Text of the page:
When do water and ice catch on like wildfire? When it’s the “Ice Bucket Challenge.”
By now, you probably have heard about the viral fundraising campaign for the ALS Association as it has quickly made its way across the country and the world. Our own River Cities area residents have been keen to step up for the frigid soak, all for a good cause.
In case you somehow missed this news, it works like this: Someone nominates, or challenges, another person to either be doused with a bucket of ice water or donate $100 to the ALS Association, although often both are done. The event should be recorded on video. The participant has 24 hours to act from the time he or she is nominated.
The craze has been embraced by everyday folks and celebrities alike, including entrepreneur Bill Gates, entertainer Jennifer Lopez, and former President George W. Bush, to name a few. Judging by local social media posts, there have been many River Cities participants, and there are no signs of the campaign slowing down. A cursory look at Facebook and YouTube show area residents partaking in the icy plunge in backyards, beaches, and even at work.
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City Manager Ron Gorland joined teachers and staff at All Angels Academy in Miami Springs in a group Ice Bucket Challenge event on Aug. 25. It was perhaps the largest to take place in the River Cities area, with at least 15 daring to brave the icy water at once, and in the pouring rain.
“We thought it would be a good ‘icebreaker’ activity — no pun intended — to start the year and raise money for a good cause,” said Academic Dean Terry Alexander. “It was a great bonding activity for our teachers, and in the end a win for ALS research.”
The social movement was inspired by Pete Frates, a 29-year-old former Boston College baseball player who lives with ALS. Just four weeks ago, a friend created the challenge in his honor to raise awareness about ALS. Frates was diagnosed with ALS in March 2012. He has since lost his ability to walk, speak and swallow.
Amyotrophic lateral sclerosis or ALS, also known as Lou Gehrig’s Disease, is marked by the progressive degeneration of motor neurons, resulting in loss of muscle movement and gradual paralyzation of the body. The condition eventually leads to death. In the United States there are 30,000 people with ALS, with over 5,000 new cases reported each year.
With local residents keeping the challenge going, they can be sure to take some credit in the massive success of the campaign. Not only is the freezing fad increasing public awareness of the disease, but it has also raised an unprecedented amount of funds for research and care for those affected by ALS.
According to the national ALS Association, as of Aug. 24, $70.2 million has been donated since the start of the Ice Bucket Challenge on July 29. During the same time period last year, the organization received $2.5 million. No one is more surprised than the Association, which is the unwitting but grateful recipient of this fundraising phenomenon.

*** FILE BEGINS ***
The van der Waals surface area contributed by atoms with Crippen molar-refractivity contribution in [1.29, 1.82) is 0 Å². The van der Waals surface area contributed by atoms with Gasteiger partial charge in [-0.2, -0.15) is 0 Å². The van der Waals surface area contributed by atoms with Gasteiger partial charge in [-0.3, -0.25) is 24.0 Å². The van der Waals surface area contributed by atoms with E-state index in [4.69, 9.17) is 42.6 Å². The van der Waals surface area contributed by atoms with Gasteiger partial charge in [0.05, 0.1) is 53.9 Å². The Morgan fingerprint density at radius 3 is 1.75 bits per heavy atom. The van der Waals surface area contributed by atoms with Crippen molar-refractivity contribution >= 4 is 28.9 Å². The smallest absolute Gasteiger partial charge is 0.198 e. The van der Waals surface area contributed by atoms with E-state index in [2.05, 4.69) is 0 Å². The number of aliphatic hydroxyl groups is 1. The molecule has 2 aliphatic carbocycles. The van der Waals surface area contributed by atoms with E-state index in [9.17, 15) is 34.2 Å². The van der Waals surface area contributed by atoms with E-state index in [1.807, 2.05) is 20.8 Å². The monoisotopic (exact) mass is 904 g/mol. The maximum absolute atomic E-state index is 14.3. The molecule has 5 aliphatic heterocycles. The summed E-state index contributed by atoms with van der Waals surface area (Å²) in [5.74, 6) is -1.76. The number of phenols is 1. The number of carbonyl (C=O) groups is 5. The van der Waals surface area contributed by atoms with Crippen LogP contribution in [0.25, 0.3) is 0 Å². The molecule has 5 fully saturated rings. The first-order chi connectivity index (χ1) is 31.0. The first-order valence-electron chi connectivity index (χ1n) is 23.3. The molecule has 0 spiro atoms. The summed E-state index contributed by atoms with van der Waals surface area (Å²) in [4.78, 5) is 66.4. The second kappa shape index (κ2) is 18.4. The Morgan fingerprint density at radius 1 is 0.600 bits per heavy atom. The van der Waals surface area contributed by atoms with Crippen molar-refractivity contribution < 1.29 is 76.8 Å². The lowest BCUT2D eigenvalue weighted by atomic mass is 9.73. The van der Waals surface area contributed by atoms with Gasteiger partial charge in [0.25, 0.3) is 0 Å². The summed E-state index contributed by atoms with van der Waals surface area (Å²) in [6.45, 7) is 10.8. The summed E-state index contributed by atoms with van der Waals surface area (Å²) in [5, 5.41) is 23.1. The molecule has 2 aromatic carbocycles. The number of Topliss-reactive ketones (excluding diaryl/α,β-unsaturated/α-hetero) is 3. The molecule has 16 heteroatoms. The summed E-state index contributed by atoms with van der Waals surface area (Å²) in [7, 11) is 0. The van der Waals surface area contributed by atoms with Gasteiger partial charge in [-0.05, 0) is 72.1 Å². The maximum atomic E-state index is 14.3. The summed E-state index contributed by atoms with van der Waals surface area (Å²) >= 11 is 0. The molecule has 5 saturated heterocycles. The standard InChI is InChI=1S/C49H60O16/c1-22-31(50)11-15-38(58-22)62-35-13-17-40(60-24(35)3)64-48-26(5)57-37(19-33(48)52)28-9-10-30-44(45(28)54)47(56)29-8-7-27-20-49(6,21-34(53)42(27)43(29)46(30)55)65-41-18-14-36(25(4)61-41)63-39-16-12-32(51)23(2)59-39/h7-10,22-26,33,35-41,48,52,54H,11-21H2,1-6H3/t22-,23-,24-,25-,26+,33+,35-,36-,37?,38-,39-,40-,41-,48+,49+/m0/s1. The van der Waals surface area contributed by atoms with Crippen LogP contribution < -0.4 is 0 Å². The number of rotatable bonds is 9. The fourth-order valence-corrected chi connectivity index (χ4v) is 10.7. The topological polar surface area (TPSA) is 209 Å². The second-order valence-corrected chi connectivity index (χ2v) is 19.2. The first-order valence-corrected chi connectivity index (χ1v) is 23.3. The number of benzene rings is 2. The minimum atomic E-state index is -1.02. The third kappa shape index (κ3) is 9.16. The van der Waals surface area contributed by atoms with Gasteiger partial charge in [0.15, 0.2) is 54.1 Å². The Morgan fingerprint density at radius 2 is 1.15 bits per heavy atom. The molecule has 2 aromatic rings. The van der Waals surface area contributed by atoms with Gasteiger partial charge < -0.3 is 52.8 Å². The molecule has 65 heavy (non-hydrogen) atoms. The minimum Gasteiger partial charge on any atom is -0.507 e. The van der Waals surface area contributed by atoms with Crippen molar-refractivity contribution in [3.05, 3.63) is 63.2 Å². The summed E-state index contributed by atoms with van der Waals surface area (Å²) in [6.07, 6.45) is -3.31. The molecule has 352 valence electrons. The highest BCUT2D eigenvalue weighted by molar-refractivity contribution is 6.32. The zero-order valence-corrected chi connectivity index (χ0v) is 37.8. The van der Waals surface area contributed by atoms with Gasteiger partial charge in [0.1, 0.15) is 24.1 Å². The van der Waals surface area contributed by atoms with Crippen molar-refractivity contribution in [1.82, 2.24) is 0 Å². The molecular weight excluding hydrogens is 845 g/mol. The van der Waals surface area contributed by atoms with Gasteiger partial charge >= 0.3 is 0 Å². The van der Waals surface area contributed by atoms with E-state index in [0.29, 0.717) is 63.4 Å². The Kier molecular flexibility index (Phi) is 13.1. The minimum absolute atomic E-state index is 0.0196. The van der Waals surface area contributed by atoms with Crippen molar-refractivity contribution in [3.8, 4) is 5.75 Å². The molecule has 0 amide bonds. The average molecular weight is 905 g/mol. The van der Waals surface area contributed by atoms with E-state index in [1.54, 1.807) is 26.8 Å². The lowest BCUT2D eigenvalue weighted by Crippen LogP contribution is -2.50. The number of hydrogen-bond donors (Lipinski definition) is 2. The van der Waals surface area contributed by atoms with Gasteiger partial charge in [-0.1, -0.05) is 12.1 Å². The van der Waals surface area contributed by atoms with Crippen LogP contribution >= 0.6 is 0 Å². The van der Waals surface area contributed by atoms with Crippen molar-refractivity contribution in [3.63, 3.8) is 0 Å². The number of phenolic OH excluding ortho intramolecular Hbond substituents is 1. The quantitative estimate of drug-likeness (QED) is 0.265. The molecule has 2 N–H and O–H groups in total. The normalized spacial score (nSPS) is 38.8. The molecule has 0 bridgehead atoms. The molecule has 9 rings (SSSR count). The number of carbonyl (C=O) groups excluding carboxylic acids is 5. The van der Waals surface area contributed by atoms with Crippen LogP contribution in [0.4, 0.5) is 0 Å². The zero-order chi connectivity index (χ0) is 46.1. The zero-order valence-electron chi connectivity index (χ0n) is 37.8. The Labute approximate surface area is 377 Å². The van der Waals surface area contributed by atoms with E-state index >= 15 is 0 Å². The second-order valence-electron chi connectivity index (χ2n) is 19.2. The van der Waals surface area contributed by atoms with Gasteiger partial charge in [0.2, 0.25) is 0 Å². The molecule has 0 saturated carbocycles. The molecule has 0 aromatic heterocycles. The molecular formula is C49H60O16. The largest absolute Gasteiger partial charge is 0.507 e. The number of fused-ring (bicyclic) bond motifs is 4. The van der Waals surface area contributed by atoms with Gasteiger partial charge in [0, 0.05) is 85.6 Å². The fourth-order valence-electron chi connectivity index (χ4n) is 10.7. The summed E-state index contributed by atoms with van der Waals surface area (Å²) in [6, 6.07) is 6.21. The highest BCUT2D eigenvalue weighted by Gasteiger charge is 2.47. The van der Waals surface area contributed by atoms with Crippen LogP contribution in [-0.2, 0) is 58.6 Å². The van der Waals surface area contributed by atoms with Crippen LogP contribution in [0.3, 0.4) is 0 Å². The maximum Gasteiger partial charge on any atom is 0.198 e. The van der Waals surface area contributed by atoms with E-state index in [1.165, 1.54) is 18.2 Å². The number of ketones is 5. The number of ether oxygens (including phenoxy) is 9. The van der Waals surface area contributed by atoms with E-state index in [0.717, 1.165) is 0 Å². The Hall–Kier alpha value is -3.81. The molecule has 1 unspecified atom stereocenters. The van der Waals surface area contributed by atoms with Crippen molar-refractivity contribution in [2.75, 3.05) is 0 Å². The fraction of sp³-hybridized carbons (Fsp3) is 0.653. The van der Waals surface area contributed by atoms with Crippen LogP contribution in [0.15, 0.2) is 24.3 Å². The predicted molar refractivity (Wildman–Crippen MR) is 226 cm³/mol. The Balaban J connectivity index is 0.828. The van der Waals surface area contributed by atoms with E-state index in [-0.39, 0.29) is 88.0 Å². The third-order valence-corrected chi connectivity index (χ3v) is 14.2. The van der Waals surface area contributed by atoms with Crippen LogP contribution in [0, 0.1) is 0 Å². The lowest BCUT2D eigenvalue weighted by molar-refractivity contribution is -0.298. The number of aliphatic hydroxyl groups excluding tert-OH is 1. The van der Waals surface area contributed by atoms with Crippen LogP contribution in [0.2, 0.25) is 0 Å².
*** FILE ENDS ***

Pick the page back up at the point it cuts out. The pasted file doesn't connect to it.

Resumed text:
“We are amazed,” said Alissa Gutierrez, director of marketing and communications of the Florida Chapter of the ALS Association in Tampa. “ALS has not gotten this kind of attention since Lou Gehrig was diagnosed in 1939, 75 years ago.”
Baseball hero Lou Gehrig played for the New York Yankees for 17 years and enjoyed many achievements and records. He was diagnosed at age 36 with ALS and passed away two years later, in 1941.
“I truly believe this has forever changed the way nonprofit organizations will raise funds,” added Gutierrez. “The viral nature of social media has spread awareness faster than ever possible before. We think it’s brilliant.”
In many cases, taking the Ice Bucket Challenge is a family affair, such as with Miami Springs resident Melissa Matheis.
“My husband, 4-year-old son, and I have all done the Ice Bucket Challenge,” said Matheis. “The first time, we did the traditional ice bucket dump, and also donated to the ALS Association. The second time, we added a twist and dumped 10 buckets over our heads and did a burpee (squat thrust) in between each.”
The cause is personal for Matheis.
“My father passed away in 1996 from ALS, so this is close to our hearts. I have been helping to spread awareness and encourage the challenge these last few weeks. Including educating those who have been opposed to it.”
Indeed, the Ice Bucket Challenge has some detractors, from those who say that it wastes water, is gimmicky and self-promoting, promotes animal testing, or those who have opposition to embryonic stem cell research used in ALS research. But these reservations do not deter those who have been personally affected by the devastating disease.
“My dad lost his battle with ALS in September 2010,” said Lisa Rivero McDaniel. Her father was former Miami Springs police officer Robert “Bob” Rivero. He served with the Miami Springs Police Department from the 1970s to the early 1990s.
“It is heartbreaking to witness a person with ALS decline and suffer,” continued McDaniels. “I am a hospice social worker and have witnessed many persons with ALS lose their autonomy and eventually their life. It brings a smile to my heart that the ice bucket challenges are raising awareness and funds to hopefully one day find a cure for ALS. My dad was always laughing and joking. I know my dad is smiling down and having a good laugh watching the ice bucket challenges!”
To donate to the ALS Association Florida Chapter, visit www.alsafl.org — with or without the ice bucket.